Small signal RF amplifier ideas?

Some ideas I hear about RF amps are to decouple each stage with a series resistor and a cap across the stage. The resistor is chosen to drop a small voltage and the cap to have a low reactance. Next, use a low noise device in the first stage and also separate the stages across the board to avoid positive feedback. Another trick is to align any tuned inductors at 90 degree angles to minimize feedback. Also use double sided PB board to provide a good ground plane. Another trick is to shift the phase 180 degrees with a unity gain stage to further reduce feedback if necessary depending on layout. Is there some limit to the overall gain of a small signal RF amp, or does it depend on the noise generated by the circuit itself? I don't have much experience with low noise devices. What devices are recommended (transistors, op- amps)?


Reply to
Bill Bowden
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One commonly-heard metric is that an amp or filter will have a hard time if you expect more than about 60 dB isolation per inch of case length.

Supply coupling is one really serious source of instability. Lots of folks don't realize what a few nanohenries of ground inductance does to destroy the effectiveness of decoupling networks, or that a a few femtofarads of distributed capacitance between stages can cause instability. (A 40-dB, 50 ohm amp with 10 fF of coupling between its input and output can easily oscillate anywhere above about 3 GHz, for instance.)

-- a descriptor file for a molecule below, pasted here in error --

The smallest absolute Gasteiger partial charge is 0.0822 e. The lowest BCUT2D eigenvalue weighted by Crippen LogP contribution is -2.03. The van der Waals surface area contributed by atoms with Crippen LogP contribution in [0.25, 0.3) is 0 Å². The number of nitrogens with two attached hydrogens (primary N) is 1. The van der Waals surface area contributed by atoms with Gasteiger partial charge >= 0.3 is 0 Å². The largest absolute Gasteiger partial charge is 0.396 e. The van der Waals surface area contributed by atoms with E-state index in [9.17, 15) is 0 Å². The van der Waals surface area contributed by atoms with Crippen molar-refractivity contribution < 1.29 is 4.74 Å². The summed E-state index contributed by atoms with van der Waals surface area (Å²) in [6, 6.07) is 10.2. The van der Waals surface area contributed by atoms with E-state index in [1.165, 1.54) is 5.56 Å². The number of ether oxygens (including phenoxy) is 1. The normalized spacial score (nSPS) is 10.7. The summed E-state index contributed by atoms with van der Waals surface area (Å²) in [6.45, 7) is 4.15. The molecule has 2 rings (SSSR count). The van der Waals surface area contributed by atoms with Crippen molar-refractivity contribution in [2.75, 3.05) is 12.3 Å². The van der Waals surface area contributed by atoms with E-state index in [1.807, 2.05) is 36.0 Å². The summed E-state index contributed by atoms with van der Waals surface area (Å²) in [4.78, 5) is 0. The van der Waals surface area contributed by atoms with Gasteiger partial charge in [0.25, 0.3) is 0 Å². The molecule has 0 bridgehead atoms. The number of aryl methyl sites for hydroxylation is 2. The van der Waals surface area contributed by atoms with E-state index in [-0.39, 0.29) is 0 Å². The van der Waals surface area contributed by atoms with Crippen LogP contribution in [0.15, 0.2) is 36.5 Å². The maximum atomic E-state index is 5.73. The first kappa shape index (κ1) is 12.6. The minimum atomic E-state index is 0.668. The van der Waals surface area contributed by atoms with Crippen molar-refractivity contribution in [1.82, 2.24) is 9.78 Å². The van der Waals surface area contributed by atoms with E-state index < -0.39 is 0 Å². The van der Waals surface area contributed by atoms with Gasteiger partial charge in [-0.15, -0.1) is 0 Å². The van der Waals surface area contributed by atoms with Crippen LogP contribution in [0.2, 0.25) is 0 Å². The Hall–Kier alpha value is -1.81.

You can make grounding systems with inductances down in the hundreds of picohenries, but that doesn't happen by accident, and it's really hard to go lower than that.

So if you try putting a nanohenry or two in series with all your decoupling caps, you'll get a general feeling for what decoupling can really do.


Phil Hobbs (Who has been getting his face rubbed in some of these issues recently.)

Dr Philip C D Hobbs 
Principal Consultant 
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Reply to
Phil Hobbs

You can get opamps that have decent gains over 1 GHz.

But the real steal these days is InP or SiGe MMICS. These are 3-terminal wideband amplifiers that are easy to use, very stable, and cheap.

Look at the MiniCircuits ERA series, like ERA5 maybe. There are tons of similar parts around, with gains like 10 to 20 dB and bandwidths from 2 to 10 GHz.

John Larkin                  Highland Technology Inc   jlarkin at highlandtechnology dot com    
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John Larkin

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